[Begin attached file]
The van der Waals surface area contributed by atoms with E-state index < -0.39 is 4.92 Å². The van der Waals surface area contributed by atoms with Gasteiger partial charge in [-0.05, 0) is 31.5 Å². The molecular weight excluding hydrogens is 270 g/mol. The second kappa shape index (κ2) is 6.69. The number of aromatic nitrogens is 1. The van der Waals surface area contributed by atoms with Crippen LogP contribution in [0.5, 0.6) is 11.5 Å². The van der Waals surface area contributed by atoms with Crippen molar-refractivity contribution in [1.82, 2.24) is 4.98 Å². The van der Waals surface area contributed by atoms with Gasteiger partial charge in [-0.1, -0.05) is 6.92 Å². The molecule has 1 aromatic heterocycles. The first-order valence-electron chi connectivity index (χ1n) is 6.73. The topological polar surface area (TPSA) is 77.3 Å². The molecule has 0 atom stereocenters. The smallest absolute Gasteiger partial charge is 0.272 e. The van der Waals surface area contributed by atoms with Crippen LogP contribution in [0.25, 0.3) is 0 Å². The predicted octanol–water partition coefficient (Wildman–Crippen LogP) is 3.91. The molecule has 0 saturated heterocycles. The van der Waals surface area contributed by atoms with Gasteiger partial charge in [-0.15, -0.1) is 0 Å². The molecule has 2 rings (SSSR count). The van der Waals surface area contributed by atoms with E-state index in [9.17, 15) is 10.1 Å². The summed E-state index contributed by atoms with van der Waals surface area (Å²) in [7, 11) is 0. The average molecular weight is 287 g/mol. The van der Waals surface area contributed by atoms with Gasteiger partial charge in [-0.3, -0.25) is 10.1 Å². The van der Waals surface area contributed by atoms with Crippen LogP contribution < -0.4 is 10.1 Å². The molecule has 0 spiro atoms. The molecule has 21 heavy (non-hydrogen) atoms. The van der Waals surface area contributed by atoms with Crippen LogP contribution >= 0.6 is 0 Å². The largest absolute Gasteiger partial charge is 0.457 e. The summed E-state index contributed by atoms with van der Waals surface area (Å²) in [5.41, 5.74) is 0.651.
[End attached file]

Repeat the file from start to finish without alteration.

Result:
The van der Waals surface area contributed by atoms with E-state index < -0.39 is 4.92 Å². The van der Waals surface area contributed by atoms with Gasteiger partial charge in [-0.05, 0) is 31.5 Å². The molecular weight excluding hydrogens is 270 g/mol. The second kappa shape index (κ2) is 6.69. The number of aromatic nitrogens is 1. The van der Waals surface area contributed by atoms with Crippen LogP contribution in [0.5, 0.6) is 11.5 Å². The van der Waals surface area contributed by atoms with Crippen molar-refractivity contribution in [1.82, 2.24) is 4.98 Å². The van der Waals surface area contributed by atoms with Gasteiger partial charge in [-0.1, -0.05) is 6.92 Å². The molecule has 1 aromatic heterocycles. The first-order valence-electron chi connectivity index (χ1n) is 6.73. The topological polar surface area (TPSA) is 77.3 Å². The molecule has 0 atom stereocenters. The smallest absolute Gasteiger partial charge is 0.272 e. The van der Waals surface area contributed by atoms with Crippen LogP contribution in [0.25, 0.3) is 0 Å². The predicted octanol–water partition coefficient (Wildman–Crippen LogP) is 3.91. The molecule has 0 saturated heterocycles. The van der Waals surface area contributed by atoms with Gasteiger partial charge in [-0.15, -0.1) is 0 Å². The molecule has 2 rings (SSSR count). The van der Waals surface area contributed by atoms with E-state index in [9.17, 15) is 10.1 Å². The summed E-state index contributed by atoms with van der Waals surface area (Å²) in [7, 11) is 0. The average molecular weight is 287 g/mol. The van der Waals surface area contributed by atoms with Gasteiger partial charge in [-0.3, -0.25) is 10.1 Å². The van der Waals surface area contributed by atoms with Crippen LogP contribution < -0.4 is 10.1 Å². The molecule has 0 spiro atoms. The molecule has 21 heavy (non-hydrogen) atoms. The van der Waals surface area contributed by atoms with Crippen LogP contribution >= 0.6 is 0 Å². The largest absolute Gasteiger partial charge is 0.457 e. The summed E-state index contributed by atoms with van der Waals surface area (Å²) in [5.41, 5.74) is 0.651.